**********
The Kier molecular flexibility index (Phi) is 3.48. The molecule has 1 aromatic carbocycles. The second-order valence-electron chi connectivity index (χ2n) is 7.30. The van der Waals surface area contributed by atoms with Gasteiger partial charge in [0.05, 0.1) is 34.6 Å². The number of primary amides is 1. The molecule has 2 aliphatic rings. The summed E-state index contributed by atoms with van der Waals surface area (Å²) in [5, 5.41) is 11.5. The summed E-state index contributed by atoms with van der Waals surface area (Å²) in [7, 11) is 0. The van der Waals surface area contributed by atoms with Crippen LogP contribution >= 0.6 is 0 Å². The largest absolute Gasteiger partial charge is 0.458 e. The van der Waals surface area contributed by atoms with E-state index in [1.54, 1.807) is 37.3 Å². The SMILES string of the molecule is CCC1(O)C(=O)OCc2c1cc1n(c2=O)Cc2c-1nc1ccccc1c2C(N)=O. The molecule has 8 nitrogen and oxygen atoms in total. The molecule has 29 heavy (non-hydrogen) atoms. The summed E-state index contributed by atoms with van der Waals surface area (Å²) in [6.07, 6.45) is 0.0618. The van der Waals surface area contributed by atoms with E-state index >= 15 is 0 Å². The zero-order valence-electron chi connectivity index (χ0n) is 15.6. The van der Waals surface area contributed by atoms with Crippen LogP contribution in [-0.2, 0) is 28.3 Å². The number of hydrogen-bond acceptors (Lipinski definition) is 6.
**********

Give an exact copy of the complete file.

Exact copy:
The Kier molecular flexibility index (Phi) is 3.48. The molecule has 1 aromatic carbocycles. The second-order valence-electron chi connectivity index (χ2n) is 7.30. The van der Waals surface area contributed by atoms with Gasteiger partial charge in [0.05, 0.1) is 34.6 Å². The number of primary amides is 1. The molecule has 2 aliphatic rings. The summed E-state index contributed by atoms with van der Waals surface area (Å²) in [5, 5.41) is 11.5. The summed E-state index contributed by atoms with van der Waals surface area (Å²) in [7, 11) is 0. The van der Waals surface area contributed by atoms with Crippen LogP contribution >= 0.6 is 0 Å². The largest absolute Gasteiger partial charge is 0.458 e. The van der Waals surface area contributed by atoms with E-state index in [1.54, 1.807) is 37.3 Å². The SMILES string of the molecule is CCC1(O)C(=O)OCc2c1cc1n(c2=O)Cc2c-1nc1ccccc1c2C(N)=O. The molecule has 8 nitrogen and oxygen atoms in total. The molecule has 29 heavy (non-hydrogen) atoms. The summed E-state index contributed by atoms with van der Waals surface area (Å²) in [6.07, 6.45) is 0.0618. The van der Waals surface area contributed by atoms with E-state index >= 15 is 0 Å². The zero-order valence-electron chi connectivity index (χ0n) is 15.6. The van der Waals surface area contributed by atoms with Crippen LogP contribution in [-0.2, 0) is 28.3 Å². The number of hydrogen-bond acceptors (Lipinski definition) is 6.